City of York
West Yorkshire
Yorkshire Dales
South Yorkshire
North Yorkshire
Yorkshire Coast
Howardian Hills AONB
Nidderdale AONB
North York Moors
East Yorkshire


Barnard Castle
Barnard Castle Town
Bowes Castle
Bowes Museum
Bowlees Visitor

Cow Green

Egglestone Abbey
Eggleston Hall

Hamsterley Forest
Hannah's Meadow
High Force
Low Force

Methodist Chapel

Piercebridge Roman

Raby Castle
Raby Castle Gardens
Rokeby Park
St. Mary's Church,
Barnard Castle



OS Grid ref-

Middleton-in-TeesdaleMiddleton-in-Teesdale is a large village, situated between Eggleston and Newbiggin, a few miles to the northwest of Barnard Castle.

The settlement is surrounded by the North Pennines Area of Outstanding Natural Beauty (AONB) and is located on the Pennine Way about nine miles from High Force, a superb waterfall on the upper course of the river Tees.

The attractive village lies within an area of the Moors dominated by Scots Pine. Kirkcarrion, which lies to the south, is one of Teesdales major Bronze Age burial sites, a copse of pine trees surrounded by a stone wall, on a hilltop, the trees covering a tumulus said to be the burial place of a Bronze Age chieftain.

The original settlement became a small, market town and further expanded in the early part of the nineteenth century when the London Lead Company moved its northern headquarters from Blanchland to Middleton. Its days as a company town are still evident by the architecture of buildings such as Middleton House, which was formerly the company's headquarters. And the School, now an outdoor centre, as well as a number of company houses. It also served as the terminus for a railway line that ran from Barnard Castle, until this was closed as part of the Beeching Axe.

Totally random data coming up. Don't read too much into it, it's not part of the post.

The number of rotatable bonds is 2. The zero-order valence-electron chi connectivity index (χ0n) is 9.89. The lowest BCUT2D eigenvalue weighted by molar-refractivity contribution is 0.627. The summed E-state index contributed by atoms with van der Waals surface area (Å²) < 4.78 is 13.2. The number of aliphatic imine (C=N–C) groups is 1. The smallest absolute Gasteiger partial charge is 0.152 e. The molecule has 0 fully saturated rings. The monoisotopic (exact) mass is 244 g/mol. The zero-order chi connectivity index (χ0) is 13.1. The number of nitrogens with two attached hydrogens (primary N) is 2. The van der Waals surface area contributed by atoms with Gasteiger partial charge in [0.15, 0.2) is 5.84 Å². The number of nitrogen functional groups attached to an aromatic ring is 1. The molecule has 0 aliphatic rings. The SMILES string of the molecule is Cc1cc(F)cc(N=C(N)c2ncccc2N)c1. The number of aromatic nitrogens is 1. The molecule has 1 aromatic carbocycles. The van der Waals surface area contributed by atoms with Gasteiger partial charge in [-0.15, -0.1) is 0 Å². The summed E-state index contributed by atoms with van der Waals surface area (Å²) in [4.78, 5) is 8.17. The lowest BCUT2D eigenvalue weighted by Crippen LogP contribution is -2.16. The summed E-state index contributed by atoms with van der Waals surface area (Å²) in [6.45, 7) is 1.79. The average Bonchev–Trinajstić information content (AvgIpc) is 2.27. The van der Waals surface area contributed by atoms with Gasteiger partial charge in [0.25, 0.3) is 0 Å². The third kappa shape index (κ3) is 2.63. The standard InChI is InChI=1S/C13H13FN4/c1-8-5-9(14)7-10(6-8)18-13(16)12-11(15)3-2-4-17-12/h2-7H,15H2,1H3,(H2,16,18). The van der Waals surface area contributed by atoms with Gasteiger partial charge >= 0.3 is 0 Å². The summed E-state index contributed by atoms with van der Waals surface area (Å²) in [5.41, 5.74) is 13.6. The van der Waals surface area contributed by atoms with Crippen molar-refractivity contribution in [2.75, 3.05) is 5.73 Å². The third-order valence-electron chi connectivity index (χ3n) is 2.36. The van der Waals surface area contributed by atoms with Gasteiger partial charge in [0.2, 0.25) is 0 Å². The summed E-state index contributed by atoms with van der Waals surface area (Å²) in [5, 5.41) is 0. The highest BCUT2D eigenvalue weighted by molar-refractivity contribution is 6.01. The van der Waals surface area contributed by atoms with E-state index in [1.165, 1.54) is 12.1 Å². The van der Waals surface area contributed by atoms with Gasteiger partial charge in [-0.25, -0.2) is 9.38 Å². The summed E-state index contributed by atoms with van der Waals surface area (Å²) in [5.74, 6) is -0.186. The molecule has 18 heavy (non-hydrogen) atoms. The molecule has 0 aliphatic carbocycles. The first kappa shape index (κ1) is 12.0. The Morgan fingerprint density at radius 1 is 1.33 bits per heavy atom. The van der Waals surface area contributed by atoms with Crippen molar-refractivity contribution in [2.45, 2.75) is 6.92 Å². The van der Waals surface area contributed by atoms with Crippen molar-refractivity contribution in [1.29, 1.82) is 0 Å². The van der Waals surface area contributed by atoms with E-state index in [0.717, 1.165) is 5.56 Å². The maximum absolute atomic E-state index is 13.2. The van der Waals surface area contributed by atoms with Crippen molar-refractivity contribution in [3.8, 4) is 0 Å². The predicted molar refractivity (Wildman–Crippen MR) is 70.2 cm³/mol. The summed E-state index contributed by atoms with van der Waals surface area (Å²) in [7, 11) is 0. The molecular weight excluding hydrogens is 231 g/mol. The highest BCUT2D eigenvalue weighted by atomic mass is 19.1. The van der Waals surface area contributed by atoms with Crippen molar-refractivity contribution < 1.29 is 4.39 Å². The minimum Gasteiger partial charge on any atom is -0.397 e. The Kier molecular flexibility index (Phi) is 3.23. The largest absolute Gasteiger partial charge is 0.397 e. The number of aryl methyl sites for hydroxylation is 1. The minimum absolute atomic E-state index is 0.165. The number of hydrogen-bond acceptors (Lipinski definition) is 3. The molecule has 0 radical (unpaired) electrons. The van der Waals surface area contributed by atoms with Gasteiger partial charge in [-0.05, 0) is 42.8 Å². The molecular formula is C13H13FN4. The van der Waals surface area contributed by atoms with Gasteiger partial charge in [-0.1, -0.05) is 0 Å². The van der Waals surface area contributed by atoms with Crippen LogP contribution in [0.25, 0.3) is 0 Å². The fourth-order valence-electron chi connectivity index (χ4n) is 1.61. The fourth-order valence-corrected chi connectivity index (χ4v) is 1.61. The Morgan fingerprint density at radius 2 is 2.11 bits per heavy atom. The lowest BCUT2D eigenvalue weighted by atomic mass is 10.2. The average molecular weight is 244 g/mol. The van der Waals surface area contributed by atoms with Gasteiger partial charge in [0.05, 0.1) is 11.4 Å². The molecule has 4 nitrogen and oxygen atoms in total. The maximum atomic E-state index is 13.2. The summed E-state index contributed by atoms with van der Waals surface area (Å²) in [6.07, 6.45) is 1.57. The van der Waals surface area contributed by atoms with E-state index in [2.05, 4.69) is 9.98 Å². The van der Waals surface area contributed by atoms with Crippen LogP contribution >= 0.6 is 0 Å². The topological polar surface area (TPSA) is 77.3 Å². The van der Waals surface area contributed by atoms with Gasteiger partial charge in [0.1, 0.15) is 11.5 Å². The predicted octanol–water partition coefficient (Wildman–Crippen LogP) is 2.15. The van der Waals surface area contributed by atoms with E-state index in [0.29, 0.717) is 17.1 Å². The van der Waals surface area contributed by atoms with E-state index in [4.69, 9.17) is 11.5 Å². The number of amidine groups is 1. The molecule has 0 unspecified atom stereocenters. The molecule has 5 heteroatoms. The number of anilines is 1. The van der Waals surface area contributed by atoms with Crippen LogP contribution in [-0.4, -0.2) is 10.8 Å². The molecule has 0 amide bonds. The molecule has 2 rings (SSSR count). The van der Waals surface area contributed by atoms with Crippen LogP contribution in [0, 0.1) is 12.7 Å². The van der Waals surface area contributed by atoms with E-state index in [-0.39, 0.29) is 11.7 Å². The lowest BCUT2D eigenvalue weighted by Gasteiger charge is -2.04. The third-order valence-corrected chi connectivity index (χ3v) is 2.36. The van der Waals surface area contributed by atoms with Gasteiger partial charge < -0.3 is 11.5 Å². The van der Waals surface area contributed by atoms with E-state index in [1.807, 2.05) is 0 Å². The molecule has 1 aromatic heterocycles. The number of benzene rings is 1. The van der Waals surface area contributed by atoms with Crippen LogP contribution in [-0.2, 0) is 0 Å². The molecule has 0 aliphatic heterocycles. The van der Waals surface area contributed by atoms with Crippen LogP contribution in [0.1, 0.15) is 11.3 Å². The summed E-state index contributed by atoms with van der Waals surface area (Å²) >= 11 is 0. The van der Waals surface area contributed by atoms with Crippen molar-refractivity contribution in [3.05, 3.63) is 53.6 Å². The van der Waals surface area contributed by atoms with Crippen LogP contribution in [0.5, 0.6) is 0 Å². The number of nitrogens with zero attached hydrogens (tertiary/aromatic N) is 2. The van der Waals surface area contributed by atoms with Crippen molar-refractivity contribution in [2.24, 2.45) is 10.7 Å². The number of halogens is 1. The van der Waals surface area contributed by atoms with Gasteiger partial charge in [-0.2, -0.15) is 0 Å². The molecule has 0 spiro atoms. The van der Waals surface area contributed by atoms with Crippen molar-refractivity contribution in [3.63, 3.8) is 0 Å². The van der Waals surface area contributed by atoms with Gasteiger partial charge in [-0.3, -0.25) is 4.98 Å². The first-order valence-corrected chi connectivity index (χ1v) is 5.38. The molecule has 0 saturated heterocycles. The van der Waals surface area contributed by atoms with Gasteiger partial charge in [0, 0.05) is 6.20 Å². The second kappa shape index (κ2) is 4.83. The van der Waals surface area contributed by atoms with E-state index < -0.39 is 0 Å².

At the cattle market, on the south side of the river, local farmers sell their sheep and cattle. Special sales of Swaledale rams attract buyers from far afield. he Church, which is dedicated to St. Mary the Virgin, occupied a site on the rising ground north of the village.

The Church of St. Mary the Virgin

The present church of St Mary the Virgin at Middleton-in-Teesdale stands on rising ground on the north side of the small town and replaces an earlier building to occupy the site. Though of ancient date, this had evidently relaced an even earlier church, which was part of the possessions of the Monastery of St. Mary in York.

From the numerous fragments of ancient grave-covers and a small portion of zigzag moulding built into the north aisle, it is evident that there was a church standing here of about the date 1160 or 1180. The later church, which was principally in the Late Decorated style, was pulled down in 1876, and the present one built in the same style. The Font situated at the west end of the nave, is probably of medieval date, probably late fourteenth or fifteenth century. The building also contains a series of eighteen cross slabs, five of which are complete, most of which had been incorporated in the fabric of the medieval church.

St Mary's Middleton is fortunate to have a historic bell tower containing three ancient bells. A further point of interest is that the tower is separate from the church and was built alongside the former medieval church on the site. The oldest bell is dated 1557.

Towns and Villages